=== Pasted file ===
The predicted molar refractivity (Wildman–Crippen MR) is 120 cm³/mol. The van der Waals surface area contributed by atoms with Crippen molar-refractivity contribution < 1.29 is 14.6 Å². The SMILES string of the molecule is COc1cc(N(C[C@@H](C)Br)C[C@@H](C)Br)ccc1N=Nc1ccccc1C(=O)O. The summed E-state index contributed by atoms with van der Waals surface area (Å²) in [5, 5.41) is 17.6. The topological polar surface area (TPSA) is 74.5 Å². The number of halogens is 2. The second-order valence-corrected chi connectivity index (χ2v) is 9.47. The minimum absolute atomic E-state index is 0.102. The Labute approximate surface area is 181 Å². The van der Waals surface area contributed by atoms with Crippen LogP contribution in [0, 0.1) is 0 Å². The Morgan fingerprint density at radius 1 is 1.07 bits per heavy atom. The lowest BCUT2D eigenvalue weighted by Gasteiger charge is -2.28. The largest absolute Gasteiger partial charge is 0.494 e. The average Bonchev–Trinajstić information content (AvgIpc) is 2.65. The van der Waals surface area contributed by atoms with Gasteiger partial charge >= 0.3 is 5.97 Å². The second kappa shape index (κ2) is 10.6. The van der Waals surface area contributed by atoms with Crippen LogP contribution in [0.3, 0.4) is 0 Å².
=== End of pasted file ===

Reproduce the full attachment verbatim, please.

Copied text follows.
The predicted molar refractivity (Wildman–Crippen MR) is 120 cm³/mol. The van der Waals surface area contributed by atoms with Crippen molar-refractivity contribution < 1.29 is 14.6 Å². The SMILES string of the molecule is COc1cc(N(C[C@@H](C)Br)C[C@@H](C)Br)ccc1N=Nc1ccccc1C(=O)O. The summed E-state index contributed by atoms with van der Waals surface area (Å²) in [5, 5.41) is 17.6. The topological polar surface area (TPSA) is 74.5 Å². The number of halogens is 2. The second-order valence-corrected chi connectivity index (χ2v) is 9.47. The minimum absolute atomic E-state index is 0.102. The Labute approximate surface area is 181 Å². The van der Waals surface area contributed by atoms with Crippen LogP contribution in [0, 0.1) is 0 Å². The Morgan fingerprint density at radius 1 is 1.07 bits per heavy atom. The lowest BCUT2D eigenvalue weighted by Gasteiger charge is -2.28. The largest absolute Gasteiger partial charge is 0.494 e. The average Bonchev–Trinajstić information content (AvgIpc) is 2.65. The van der Waals surface area contributed by atoms with Gasteiger partial charge >= 0.3 is 5.97 Å². The second kappa shape index (κ2) is 10.6. The van der Waals surface area contributed by atoms with Crippen LogP contribution in [0.3, 0.4) is 0 Å².